“One way or another, scientists believe, Mars must have lost its most precious asset: its thick atmosphere of carbon dioxide. CO2 in Mars’s atmosphere is a greenhouse gas, just as it is in our own atmosphere. A thick blanket of CO2 and other greenhouse gases would have provided the warmer temperatures and greater atmospheric pressure required to keep liquid water from freezing solid or boiling away.
“Over the last four billion years, Mars somehow lost most of that blanket. Scientists have proposed various theories for how that loss happened. Perhaps an asteroid impact blew most of the atmosphere into space in one catastrophic event. Or maybe erosion by the solar wind — a stream of charged particles emanating from the sun — could have slowly stripped the atmosphere away over eons. The planet’s surface might also have absorbed the CO2 and locked it up in minerals such as carbonate.”
…from Idaho State University…
“The Idaho State University history department is engaged in a revolutionary, interdisciplinary historical study that has attracted $1.7 million in funding from the National Science Foundation.
“It isn’t often the National Science Foundation funds a project from a humanities discipline with a history professor as a principal investigator, but that is exactly what happened earlier this fall when ISU history professor J.B. “Jack” Owens received an award for a project titled “Understanding social networks within complex, nonlinear systems: geographically-integrated history and dynamics GIS.” About $1.3 million of the four-year grant will go to ISU, with about $471,000 to go to the University of Oklahoma and co-principal investigator May Yuan.”
Nick Chrisman talks about the Harvard Laboratory for Computer Graphics and Spatial Analysis for his 2006 ESRI Press book “Charting the Unknown: How Computer Mapping at Harvard Became GIS.”
Nicholas Chrisman was a research associate at the Harvard Laboratory for Computer Graphics and Spatial Analysis from 1972 to 1982, and is now peofessor of geomatic sciences at Universite Laval, Quebec, Canada, and scientific director of the GEOIDE (Geomatics for Informed Decisions) Network.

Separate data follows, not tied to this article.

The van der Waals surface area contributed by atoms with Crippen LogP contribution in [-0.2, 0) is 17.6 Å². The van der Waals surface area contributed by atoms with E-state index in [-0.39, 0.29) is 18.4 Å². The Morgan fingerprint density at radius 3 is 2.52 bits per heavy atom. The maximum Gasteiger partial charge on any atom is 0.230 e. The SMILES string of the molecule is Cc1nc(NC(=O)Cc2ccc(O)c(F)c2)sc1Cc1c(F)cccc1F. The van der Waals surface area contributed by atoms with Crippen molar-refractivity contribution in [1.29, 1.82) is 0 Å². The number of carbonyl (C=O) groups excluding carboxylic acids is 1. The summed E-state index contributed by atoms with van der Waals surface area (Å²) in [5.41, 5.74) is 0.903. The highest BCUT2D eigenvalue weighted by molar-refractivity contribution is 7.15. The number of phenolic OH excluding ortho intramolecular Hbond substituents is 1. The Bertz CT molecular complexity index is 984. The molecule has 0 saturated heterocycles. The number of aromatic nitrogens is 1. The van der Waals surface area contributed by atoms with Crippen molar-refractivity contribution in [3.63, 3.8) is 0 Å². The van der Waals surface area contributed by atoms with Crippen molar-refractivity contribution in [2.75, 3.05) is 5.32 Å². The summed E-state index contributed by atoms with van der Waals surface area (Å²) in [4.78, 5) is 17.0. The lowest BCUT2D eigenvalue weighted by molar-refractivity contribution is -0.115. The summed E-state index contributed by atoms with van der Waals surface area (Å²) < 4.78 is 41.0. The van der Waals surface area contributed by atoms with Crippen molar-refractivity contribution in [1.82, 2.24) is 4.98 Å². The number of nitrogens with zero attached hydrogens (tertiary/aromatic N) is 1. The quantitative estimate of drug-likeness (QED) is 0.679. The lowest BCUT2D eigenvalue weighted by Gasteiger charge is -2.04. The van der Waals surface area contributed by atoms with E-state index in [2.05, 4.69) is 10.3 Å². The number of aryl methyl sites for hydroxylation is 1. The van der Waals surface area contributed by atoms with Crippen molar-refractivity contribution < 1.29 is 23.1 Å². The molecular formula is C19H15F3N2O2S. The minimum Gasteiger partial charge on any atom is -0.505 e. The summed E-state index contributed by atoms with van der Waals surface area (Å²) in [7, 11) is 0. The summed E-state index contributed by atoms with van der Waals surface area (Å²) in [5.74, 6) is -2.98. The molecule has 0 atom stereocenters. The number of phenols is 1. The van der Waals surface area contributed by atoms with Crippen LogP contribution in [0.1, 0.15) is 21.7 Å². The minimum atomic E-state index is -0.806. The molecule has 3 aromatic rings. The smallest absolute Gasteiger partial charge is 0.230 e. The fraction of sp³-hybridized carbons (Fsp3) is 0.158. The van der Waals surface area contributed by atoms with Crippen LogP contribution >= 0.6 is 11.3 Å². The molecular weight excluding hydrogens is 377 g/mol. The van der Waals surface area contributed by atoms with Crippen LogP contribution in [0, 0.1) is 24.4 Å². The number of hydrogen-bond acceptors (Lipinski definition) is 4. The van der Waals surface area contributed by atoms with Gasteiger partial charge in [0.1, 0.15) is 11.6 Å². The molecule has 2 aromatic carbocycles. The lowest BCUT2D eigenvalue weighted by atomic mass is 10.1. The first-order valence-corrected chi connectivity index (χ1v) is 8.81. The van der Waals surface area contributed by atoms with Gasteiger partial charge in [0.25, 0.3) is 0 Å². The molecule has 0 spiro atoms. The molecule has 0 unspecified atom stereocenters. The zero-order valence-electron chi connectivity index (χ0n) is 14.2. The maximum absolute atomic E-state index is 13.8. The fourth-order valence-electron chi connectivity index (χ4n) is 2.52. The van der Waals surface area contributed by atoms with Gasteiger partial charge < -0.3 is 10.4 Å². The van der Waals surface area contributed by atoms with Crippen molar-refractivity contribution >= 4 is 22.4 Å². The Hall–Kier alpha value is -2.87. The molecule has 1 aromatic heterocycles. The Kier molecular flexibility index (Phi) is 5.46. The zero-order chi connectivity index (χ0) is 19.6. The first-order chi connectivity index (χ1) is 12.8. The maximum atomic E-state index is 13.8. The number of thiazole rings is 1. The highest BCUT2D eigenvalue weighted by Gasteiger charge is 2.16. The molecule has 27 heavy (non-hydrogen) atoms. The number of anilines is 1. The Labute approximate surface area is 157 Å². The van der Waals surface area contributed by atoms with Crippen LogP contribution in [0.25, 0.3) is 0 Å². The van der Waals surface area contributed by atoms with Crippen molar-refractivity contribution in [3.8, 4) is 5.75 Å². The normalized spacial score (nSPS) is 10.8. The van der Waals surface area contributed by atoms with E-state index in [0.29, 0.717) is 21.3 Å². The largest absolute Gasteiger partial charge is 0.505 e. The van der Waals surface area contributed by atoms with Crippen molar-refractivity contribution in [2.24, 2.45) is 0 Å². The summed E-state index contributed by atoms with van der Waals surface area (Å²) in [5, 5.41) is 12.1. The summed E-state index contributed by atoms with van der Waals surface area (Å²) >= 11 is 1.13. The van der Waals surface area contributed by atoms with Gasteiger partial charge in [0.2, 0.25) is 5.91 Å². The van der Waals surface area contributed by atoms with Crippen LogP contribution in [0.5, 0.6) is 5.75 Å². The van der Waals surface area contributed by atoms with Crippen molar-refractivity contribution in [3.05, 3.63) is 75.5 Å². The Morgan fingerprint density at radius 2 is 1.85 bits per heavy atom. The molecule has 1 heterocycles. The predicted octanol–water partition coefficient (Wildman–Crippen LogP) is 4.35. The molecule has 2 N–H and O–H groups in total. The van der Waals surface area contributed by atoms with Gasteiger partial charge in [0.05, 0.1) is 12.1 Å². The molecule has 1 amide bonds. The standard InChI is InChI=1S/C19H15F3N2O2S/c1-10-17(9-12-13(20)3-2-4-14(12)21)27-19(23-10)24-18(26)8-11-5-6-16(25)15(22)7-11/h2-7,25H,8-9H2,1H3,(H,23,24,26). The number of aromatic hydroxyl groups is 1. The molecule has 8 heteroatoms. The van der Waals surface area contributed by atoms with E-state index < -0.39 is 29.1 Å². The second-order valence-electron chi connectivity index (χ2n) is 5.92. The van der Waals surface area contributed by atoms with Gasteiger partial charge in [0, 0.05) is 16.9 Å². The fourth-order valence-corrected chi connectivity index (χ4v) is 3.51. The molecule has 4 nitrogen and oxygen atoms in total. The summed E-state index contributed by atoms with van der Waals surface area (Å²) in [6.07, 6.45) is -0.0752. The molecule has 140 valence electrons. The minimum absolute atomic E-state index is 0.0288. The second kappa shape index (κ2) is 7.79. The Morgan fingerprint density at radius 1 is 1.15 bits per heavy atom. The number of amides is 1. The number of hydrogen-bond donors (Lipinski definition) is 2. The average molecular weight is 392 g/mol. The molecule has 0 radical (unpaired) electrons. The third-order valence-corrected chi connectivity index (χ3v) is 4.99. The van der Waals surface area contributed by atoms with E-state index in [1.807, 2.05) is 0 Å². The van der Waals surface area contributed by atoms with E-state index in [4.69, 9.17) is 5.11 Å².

…from Science News…
“Drug-resistant infections kill tens of thousands of people in the United States each year. Methicillin-resistant Staphylococcus aureus (MRSA) alone infects more than 94,000 people and kills nearly 19,000 Americans every year, more deaths than caused by emphysema, HIV/AIDS, Parkinson’s disease, and homicide. A new interactive map on IDSA’s website describes in detail the local impact of these and other resistant infections across the nation with detailed U.S. state-specific information. The map is available at http://www.idsociety.org/antimicrobialresistanceinUSA.htm.”
To what extent can GIS show the impacts of climate change in the Middle East?
What are the impacts of desalination on this region and its biodiversity? Is this visible with GIS?
Dr. Farouk Al Baz answers these questions and more in an interview with Gulf News.
…from World Changing…
“GIS applications have been evolving in many directions, well beyond geography. Many fields such as environmental economics, social science, health science and administration are now aggregated with scientific representations. The methods for environmental and social mapping are now participatory too. Together, these tools offer new, integrated visions of our territories (or anthromes) and could greatly assist environmental lawyers and policy makers.
“Maps and plans have been considered legal tools in urban and planning law for a long time here in France. The “Plan Local d’Urbanismes” (formerly “POS” ) with its “graphical documents” are both legally binding. Sectoral environmental legislation also offers legally binding spatial representations, such as boundaries in protected areas, water catchments or industrial zones. In international law, the Counsil of Europe developed guidelines on coastal management that include “legal mapping” as a relevant tool (art. 26).”
…from the ESRI Map Book, Volume 24…
“Seagrass beds are an important nursery habitat for many fish and shrimp species in Texas’ coastal waters. Boaters often cause damage in these shallow areas by scarring seagrass beds with their propellers, leaving long “scars” or bare areas.
“Due to the sensitive nature of this precious resource, the Texas Parks and Wildlife Department (TPWD) monitors seagrass health carefully. In 2005, the Texas Parks and Wildlife Commission passed a law prohibiting the uprooting of seagrass in Redfish Bay, and TPWD Coastal Fisheries staff began an intensive study of seagrass scarring trends. To observe scarring behavior, TPWD acquired high-resolution imagery (0.1m) in 2007 intending to make comparisons with imagery in 2008 and 2009.
“This map represents phase 1 of the assessment in which automated feature detection software was employed to quickly identify scarred areas. A data mining tool was then used to remove commission errors from the Feature Analyst output. (This methodology was developed by Kass Green, Mark Tukman, and Mark Finkbeiner in the 2008 Redfish Bay Texas Airborne Sensor Comparison and Propeller Scar Mapping Final Report.) Parameters were changed to suit the needs of this project.
“Using the ArcGIS Spatial Analyst extension, kernal densities were created from the centroids of the scar polygons. The resulting map identifies areas of high-, moderate-, and low-scarring intensities.
“Courtesy of Texas Parks and Wildlife Department.”
“Once a new technology rolls over you, if you’re not part of the steamroller, you’re part of the road.”